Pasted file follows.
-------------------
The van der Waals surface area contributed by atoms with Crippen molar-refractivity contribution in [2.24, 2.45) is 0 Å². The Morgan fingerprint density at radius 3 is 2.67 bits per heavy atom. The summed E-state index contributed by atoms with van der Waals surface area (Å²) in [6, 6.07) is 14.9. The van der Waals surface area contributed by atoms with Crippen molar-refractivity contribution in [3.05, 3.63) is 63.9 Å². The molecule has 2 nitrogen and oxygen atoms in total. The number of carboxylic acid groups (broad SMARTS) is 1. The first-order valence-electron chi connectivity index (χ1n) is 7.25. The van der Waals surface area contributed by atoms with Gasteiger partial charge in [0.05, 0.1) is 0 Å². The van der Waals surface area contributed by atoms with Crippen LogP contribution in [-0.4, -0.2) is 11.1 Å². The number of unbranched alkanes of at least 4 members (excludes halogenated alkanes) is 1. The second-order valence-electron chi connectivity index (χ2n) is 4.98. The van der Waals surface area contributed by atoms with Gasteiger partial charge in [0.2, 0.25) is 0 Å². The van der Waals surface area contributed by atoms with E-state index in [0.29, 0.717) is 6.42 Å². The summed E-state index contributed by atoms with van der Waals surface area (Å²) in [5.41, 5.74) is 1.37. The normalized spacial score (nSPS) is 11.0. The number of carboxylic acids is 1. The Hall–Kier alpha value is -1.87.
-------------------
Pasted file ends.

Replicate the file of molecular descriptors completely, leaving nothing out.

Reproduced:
The van der Waals surface area contributed by atoms with Crippen molar-refractivity contribution in [2.24, 2.45) is 0 Å². The Morgan fingerprint density at radius 3 is 2.67 bits per heavy atom. The summed E-state index contributed by atoms with van der Waals surface area (Å²) in [6, 6.07) is 14.9. The van der Waals surface area contributed by atoms with Crippen molar-refractivity contribution in [3.05, 3.63) is 63.9 Å². The molecule has 2 nitrogen and oxygen atoms in total. The number of carboxylic acid groups (broad SMARTS) is 1. The first-order valence-electron chi connectivity index (χ1n) is 7.25. The van der Waals surface area contributed by atoms with Gasteiger partial charge in [0.05, 0.1) is 0 Å². The van der Waals surface area contributed by atoms with Crippen LogP contribution in [-0.4, -0.2) is 11.1 Å². The number of unbranched alkanes of at least 4 members (excludes halogenated alkanes) is 1. The second-order valence-electron chi connectivity index (χ2n) is 4.98. The van der Waals surface area contributed by atoms with Gasteiger partial charge in [0.2, 0.25) is 0 Å². The van der Waals surface area contributed by atoms with E-state index in [0.29, 0.717) is 6.42 Å². The summed E-state index contributed by atoms with van der Waals surface area (Å²) in [5.41, 5.74) is 1.37. The normalized spacial score (nSPS) is 11.0. The number of carboxylic acids is 1. The Hall–Kier alpha value is -1.87.